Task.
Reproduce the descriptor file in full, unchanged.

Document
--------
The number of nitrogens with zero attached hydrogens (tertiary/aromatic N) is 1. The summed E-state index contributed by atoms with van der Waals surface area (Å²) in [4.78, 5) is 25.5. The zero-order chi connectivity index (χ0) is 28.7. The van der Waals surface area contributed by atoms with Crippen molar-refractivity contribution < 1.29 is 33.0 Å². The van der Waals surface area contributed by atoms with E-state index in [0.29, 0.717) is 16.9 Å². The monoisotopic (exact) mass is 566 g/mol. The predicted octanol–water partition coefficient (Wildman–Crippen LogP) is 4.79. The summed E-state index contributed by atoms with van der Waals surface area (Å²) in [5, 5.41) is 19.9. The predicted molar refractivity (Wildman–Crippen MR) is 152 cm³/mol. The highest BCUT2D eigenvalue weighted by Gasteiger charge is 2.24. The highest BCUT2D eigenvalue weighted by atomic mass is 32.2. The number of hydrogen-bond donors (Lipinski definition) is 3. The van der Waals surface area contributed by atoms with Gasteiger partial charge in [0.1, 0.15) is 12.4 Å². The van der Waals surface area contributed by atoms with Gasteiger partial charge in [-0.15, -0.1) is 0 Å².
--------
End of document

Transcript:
The number of nitrogens with zero attached hydrogens (tertiary/aromatic N) is 1. The summed E-state index contributed by atoms with van der Waals surface area (Å²) in [4.78, 5) is 25.5. The zero-order chi connectivity index (χ0) is 28.7. The van der Waals surface area contributed by atoms with Crippen molar-refractivity contribution < 1.29 is 33.0 Å². The van der Waals surface area contributed by atoms with E-state index in [0.29, 0.717) is 16.9 Å². The monoisotopic (exact) mass is 566 g/mol. The predicted octanol–water partition coefficient (Wildman–Crippen LogP) is 4.79. The summed E-state index contributed by atoms with van der Waals surface area (Å²) in [5, 5.41) is 19.9. The predicted molar refractivity (Wildman–Crippen MR) is 152 cm³/mol. The highest BCUT2D eigenvalue weighted by Gasteiger charge is 2.24. The highest BCUT2D eigenvalue weighted by atomic mass is 32.2. The number of hydrogen-bond donors (Lipinski definition) is 3. The van der Waals surface area contributed by atoms with Gasteiger partial charge in [0.1, 0.15) is 12.4 Å². The van der Waals surface area contributed by atoms with Gasteiger partial charge in [-0.15, -0.1) is 0 Å².